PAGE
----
It’s not always about there being a clear number one driver. As at Silverstone in the closing stages last year, sometimes it is necessary to let the de facto number two move ahead given race situations. It’s simply about recognising the various situations when such cooperation is required and acting accordingly.
Without having that attitude, there will always be a lag in decision-making which means too often mistakes will be made. Races can be won or lost by narrow margins and Ferrari needs to ensure it’s sharp enough to make more good decisions, more quickly.
Ultimately, performance will dictate which driver to favour. There is the potential for the levels of Leclerc and Sainz to be similar, which is when things can get difficult. But if Ferrari can’t even make the clearcut calls to maximise its results, it will have no chance of successfully handling a delicately-poised title battle between its drivers.
Ferrari must convince Leclerc to stay
I’m not sure this will get too near the top of Fred Vasseur’s ‘to-do’ list, given he needs to sort out the team’s budget, development plan, engine reliability, tyre management and strategic capabilities as a priority.
But his main job in this regard is surely to convince Charles Leclerc that Ferrari is the right place to continue trying to realise his own potential in the long term, while restoring any lost trust.
Leclerc is one of Ferrari’s most important assets, a natural #1 in terms of speed, and he could have been a title contender much deeper into last season had Ferrari operated more consistently and reliably. There’s no reason to think he can’t compete for the championship if the car is good enough for long enough.
Leclerc and Carlos Sainz are a strong pairing – up there with Lewis Hamilton/George Russell in terms of potency – but it’s still a bit too early for there to be too much tension over status. I imagine both would willingly accept the need to support the other should the necessity arise.
Vasseur’s job is to get Ferrari operating well enough to put itself in that position in the first instance – then a bit sharper with split-second decision-making so that costly and frustrating scenarios like Silverstone 2022 are not repeated. If the car is fast (and reliable) and the team is working well, the drivers shouldn’t need too much managing. Leclerc/Sainz doesn’t look to me like a pairing with obvious potential to regress into Hamilton/Rosberg levels of toxicity.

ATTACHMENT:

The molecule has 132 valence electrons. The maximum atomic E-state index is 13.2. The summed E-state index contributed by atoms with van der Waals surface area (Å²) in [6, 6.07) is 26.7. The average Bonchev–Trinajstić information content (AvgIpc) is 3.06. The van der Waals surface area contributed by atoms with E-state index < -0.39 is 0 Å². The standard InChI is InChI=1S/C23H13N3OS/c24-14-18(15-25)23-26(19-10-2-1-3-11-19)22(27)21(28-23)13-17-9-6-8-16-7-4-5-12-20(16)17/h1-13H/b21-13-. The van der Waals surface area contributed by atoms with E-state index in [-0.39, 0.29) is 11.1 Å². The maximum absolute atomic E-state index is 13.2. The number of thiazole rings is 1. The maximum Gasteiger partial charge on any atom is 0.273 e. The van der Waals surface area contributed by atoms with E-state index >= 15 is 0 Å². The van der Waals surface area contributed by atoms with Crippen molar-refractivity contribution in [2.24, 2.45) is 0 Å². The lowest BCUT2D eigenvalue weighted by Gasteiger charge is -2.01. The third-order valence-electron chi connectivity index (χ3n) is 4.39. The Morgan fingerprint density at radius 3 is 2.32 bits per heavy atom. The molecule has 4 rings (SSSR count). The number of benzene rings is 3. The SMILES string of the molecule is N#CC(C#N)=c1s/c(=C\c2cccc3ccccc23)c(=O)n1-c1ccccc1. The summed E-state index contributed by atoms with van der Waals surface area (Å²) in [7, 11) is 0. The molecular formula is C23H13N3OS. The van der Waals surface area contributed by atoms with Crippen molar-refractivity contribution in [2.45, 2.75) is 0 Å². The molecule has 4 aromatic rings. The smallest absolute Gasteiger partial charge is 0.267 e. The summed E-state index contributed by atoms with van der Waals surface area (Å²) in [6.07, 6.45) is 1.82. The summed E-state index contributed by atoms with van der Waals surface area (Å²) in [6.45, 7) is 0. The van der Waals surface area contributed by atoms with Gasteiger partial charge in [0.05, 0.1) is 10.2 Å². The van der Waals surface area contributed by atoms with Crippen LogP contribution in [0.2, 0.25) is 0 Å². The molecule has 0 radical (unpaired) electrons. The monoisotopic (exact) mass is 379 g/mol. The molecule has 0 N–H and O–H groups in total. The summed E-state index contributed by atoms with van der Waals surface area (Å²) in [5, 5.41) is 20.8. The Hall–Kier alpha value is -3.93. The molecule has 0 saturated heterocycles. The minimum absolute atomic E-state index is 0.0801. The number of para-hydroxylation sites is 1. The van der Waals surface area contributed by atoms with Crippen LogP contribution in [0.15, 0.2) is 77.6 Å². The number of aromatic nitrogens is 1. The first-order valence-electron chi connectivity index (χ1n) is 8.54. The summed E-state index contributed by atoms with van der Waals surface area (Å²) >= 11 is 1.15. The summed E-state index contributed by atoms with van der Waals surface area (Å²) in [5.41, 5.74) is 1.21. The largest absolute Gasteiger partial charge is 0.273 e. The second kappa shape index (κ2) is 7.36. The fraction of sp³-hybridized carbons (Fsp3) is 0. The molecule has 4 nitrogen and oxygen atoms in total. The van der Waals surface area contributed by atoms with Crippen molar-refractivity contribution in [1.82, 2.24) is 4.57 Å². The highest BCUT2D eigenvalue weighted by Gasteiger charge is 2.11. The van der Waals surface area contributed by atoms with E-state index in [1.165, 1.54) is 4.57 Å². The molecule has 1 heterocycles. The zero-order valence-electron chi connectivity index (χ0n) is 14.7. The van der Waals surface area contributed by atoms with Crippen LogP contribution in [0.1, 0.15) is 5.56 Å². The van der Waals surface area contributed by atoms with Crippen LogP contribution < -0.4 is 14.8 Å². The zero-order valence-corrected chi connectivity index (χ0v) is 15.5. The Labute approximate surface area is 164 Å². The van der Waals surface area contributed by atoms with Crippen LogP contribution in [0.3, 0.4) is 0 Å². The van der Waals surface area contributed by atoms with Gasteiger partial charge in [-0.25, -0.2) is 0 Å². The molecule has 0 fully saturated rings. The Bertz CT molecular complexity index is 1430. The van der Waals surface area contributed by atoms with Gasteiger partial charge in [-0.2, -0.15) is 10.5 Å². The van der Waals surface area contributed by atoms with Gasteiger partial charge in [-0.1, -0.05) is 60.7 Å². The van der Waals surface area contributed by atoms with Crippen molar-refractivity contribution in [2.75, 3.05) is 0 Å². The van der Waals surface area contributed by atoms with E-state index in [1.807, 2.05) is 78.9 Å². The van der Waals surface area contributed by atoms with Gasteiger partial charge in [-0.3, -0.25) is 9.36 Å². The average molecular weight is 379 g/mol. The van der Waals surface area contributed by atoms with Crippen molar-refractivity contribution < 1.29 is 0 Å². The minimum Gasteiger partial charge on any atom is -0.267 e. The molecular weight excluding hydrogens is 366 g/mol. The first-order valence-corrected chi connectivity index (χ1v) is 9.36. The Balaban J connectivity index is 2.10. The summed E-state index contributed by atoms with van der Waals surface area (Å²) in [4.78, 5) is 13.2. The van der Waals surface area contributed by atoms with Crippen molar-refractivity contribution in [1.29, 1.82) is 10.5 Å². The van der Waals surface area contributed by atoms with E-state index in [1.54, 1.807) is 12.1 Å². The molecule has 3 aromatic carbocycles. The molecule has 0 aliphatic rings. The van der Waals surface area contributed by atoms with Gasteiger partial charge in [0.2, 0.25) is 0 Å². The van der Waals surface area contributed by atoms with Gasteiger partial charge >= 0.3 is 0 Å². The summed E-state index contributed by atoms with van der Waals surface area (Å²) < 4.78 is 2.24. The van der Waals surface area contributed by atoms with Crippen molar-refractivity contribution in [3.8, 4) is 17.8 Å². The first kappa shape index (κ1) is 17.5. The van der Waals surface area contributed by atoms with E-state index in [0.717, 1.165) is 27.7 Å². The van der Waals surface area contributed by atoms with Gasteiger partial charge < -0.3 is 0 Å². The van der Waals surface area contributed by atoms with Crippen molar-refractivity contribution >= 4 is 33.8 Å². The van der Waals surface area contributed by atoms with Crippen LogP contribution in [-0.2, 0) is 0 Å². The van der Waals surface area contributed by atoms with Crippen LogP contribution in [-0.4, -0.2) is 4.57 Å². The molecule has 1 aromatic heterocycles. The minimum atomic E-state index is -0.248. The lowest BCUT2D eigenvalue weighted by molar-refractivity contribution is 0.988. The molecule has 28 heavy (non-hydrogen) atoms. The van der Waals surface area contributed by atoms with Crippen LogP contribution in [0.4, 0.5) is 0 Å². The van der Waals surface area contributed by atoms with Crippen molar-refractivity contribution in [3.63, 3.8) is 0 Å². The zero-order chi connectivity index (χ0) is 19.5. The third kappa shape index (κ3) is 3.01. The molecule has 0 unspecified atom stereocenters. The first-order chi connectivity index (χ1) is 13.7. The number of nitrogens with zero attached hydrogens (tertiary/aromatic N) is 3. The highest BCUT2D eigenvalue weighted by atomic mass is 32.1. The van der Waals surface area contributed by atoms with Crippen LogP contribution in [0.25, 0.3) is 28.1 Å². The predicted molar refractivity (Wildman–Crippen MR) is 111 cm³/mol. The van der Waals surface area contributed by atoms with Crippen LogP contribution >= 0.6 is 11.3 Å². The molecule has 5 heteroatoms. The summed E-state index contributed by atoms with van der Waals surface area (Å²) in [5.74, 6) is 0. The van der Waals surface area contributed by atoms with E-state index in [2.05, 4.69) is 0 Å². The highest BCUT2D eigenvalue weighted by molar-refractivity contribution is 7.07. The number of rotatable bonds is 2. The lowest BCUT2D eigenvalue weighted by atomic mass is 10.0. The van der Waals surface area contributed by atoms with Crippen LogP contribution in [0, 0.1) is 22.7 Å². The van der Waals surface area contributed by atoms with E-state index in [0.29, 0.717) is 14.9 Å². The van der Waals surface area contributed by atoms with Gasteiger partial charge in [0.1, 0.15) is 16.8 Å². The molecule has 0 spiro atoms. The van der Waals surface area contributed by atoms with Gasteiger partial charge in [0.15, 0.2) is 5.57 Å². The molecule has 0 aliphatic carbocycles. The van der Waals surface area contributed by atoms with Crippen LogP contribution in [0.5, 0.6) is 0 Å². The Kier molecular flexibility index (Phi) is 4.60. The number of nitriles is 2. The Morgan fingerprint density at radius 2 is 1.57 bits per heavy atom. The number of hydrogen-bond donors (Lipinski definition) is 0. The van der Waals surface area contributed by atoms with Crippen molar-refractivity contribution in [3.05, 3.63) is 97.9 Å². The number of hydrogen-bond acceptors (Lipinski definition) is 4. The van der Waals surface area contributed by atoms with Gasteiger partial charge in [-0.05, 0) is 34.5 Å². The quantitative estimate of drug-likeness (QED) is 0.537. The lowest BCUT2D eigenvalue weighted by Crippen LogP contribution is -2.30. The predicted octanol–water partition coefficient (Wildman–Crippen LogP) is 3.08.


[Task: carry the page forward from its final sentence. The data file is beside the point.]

… but don’t underestimate Sainz
There has been a lot of talk about whether Fred Vasseur, as a big fan of Leclerc, will be inclined to make him Ferrari’s number one (though it would almost certainly be an unspoken status if it were the case).
I’ve never had an issue with favouring a driver if there’s a clear difference in quality or if the circumstances of a season necessitate throwing the weight of the team behind one challenge.
However, there’s a certain way to handle it. Sainz has run Leclerc so close over the two years together that it would not be logical to start the year deciding Leclerc is emphatically the best bet.
If Sainz pairs his growing 2022 confidence with his 2021 consistency then there is every chance he will be a regular frontrunner in 2023, assuming the Ferrari is up to the task.
Leclerc may assert authority as the season develops though, and if that happens then favouring him is fine. Casting Sainz as the number two from the start, though, could have an adverse effect on his motivation and performance.
It may also backfire if Sainz proves to be having the better season but Ferrari sticks to its guns in prioritising Leclerc.